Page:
WISE 2019 Conference: Catalysts for Change

Edited by Ann Marie Elpa 

              Last weekend, I attended U of T’s Women in Science and Engineering chapter’s conference Catalysts for Change, where I enjoyed a series of workshops, witnessed inspiring guest speakers, and had the opportunity to compete in the three-minute thesis competition.

              This year was WISE’s seventh annual conference, and it was the most successful yet. Over twenty companies were in attendance, hands full with free swag and networking opportunities. Three competitions challenged attendees from universities all across Canada for thousands of dollars in prize money. The conference offered five different panels, featuring speakers with expertise in engineering, healthcare research, medicine, technology, entrepreneurship, and STEM innovation.

              The opening ceremony featured a presentation by the first keynote speaker, Dr. Shawna Pandya, a citizen-scientist astronaut candidate, surgeon, advanced diver, and pilot-in-training. Her talk focused not on the successes of her career, but rather on how her failures led her to challenge herself and improve. Dr. Pandya spoke about how she made her dreams came true, and how really, her achievements didn’t arise because she was inherently extraordinary—rather, it was because she possessed the drive, the focus, and the ability to break big leaps into small steps that she managed to get where she is now.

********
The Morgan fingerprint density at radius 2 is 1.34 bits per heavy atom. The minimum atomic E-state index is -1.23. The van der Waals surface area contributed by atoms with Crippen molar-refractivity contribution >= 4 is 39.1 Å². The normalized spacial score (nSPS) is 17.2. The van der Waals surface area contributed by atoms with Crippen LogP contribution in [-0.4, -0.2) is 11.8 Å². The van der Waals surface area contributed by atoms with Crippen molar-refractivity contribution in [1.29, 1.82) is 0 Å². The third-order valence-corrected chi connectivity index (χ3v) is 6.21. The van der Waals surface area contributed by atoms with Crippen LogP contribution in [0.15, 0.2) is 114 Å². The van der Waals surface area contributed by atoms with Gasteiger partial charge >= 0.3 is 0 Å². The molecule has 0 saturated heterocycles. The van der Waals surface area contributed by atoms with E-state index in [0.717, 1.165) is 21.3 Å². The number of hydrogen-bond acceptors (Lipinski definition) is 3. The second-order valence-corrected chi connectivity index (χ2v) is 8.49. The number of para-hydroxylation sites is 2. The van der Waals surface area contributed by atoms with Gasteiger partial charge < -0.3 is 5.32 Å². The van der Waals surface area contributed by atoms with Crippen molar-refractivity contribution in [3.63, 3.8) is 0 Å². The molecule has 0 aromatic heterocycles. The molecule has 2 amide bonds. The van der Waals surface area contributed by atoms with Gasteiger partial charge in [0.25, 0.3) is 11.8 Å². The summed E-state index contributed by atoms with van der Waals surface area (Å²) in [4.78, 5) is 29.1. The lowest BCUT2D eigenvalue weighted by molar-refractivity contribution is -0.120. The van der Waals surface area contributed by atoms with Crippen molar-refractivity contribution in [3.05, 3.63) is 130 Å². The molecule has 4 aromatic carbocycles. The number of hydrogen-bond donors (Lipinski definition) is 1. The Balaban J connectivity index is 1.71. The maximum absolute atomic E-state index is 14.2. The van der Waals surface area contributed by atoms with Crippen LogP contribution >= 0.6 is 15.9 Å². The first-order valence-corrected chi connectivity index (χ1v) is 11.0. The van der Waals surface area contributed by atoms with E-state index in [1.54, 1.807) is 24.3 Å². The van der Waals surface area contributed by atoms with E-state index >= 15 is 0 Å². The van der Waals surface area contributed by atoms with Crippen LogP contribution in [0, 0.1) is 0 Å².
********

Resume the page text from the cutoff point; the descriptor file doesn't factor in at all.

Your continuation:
The rest of the conference proved just as exciting as the opening. Attendees had the opportunity to speak with representatives from a wide range of companies including Capital One, Oanda, Baylis Medical, Schneider Electric, IBM, CIBC, and Deloitte. Workshops on cloud computing, Mass Spectrometry, the energy industry, and building confidence became highlights of the weekend. The three-minute thesis competition, in addition to both engineering and healthcare case competitions spanned across the jam-packed two days.

              Other keynote speakers included Dr. Kitty Leung, a creative technologist at the Microsoft Garage who works as a physicist-artist-fashion-designer (because yes, that’s a thing, and it’s just as cool as it sounds), Leslie Shanks, the former medical director of the Médecins Sans Frontières (MSF) in Amsterdam, Aheri Stanford-Asiyo, a software engineer at Microsoft working to make holographic computing solutions, and Chika Oriuwa, a medical student at the University of Toronto who presented a slam poem about her experience as the only black medical student of her year. All events took place in the beautiful Westin Harbour Castle, where catering for both lunch and breakfast was included for attendees.

              By Sunday evening, my pockets were full with free stickers, lanyards, notebooks, T-shirts, phone accessories, socks, and even reusable straws. The Catalysts for Change conference, as a final indication of its huge success, left me with a hunger for knowledge, an enriched inspiration, a full stomach, and too many free pens to count.